The most supportive thing men who aren’t in the “pro-life” camp can do is to weigh in behind a campaign to repeal the Contraception, Sterilisation and Abortion Act. As I see it now, repeal is the only strategy worth considering, because it’ll decouple the whole contraception issue from what are in effect largely religious – and by extension misogynist – influences, and put it into the personal health area, where it belongs.

  11. Thanks for your article Rachael, and for sharing your experiences. I’m glad that you agree children are important, far too often they are demolished in most political or social debates because they have no voting power and are not valued.

    It sounds like you have decided that embryos are people at conception, which is very honest as a pro-choice advocate. I would agree completely. Also, it appears that you have resigned to the fact that as there are many problems and unclimbable obstacles to raising kids in some situations, especially in our unequal society, so abortion is the justified means to the end in these desperate situations.

    However, I would suggest the means do not justify the end. We have a serious problem with child abuse, but giving lethal, painless injections to babies who experience or are at risk of child abuse is not a justified just because we spare them perceived or real abuse.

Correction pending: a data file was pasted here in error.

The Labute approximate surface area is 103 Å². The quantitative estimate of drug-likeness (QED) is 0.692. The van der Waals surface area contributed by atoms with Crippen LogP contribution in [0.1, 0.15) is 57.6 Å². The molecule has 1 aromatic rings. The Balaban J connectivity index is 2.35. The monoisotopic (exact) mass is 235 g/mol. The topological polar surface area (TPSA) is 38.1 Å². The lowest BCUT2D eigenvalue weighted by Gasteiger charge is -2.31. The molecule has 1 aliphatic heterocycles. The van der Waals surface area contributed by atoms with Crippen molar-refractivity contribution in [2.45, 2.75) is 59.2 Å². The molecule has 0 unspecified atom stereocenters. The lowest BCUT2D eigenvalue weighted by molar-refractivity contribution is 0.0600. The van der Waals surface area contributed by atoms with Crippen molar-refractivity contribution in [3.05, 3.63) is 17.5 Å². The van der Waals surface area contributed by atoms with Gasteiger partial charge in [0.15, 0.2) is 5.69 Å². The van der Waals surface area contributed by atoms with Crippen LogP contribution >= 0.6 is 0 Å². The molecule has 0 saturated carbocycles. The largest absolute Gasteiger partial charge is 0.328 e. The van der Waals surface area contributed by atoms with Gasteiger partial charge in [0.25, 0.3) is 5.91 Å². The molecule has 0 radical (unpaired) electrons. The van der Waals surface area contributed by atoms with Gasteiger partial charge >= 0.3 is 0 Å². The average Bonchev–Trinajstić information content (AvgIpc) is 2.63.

Poverty is a real and serious problem in our country, but i would suggest killing all poor people is not a justified means.

    It is terrible when a kid is suffering because of abuse, neglect, bullying, or illness, but I would suggest that overdosing them on sedative medication is not justified.

    I would suggest the mum getting rid of her newly born 5th baby because she now desperately realises she cannot afford to look after 5 kids, financially, emotionally, or mentally, is not the answer.

    So when it comes to abortion, or infanticide, what levels of desperation are required to approve them, as you believe all stages are human beings?

    Look forward to hearing Rachael.

  12. @ Midgetkiwi: Rachael has given an eloquent statement of her position on abortion.

    However, your response illustrates why I no longer believe that it’s pointful or helpful to adduce reasons such as poverty, a woman’s mental or physical health and so on, as justification for the right to access an abortion. And, as I stated above, why I now see abortion as a medical procedure, and a private matter between a woman and her medical practitioner.

    It’s no business of mine, or anybody else’s, if a woman decides to terminate a pregnancy, or what reason she may have. If she has a partner, he may well have a view on it, but she gets to decide, because she alone must carry the fetus to term, with all the costs and consequences of the pregnancy.

    The problem with justifications is that we get all tangled up in semantic and ethical – not to mention moral – knots over what is actually another means of contraception. Objections to abortion, in my view, ought to entail objections to all forms of contraception. This is of course the Catholic church’s view.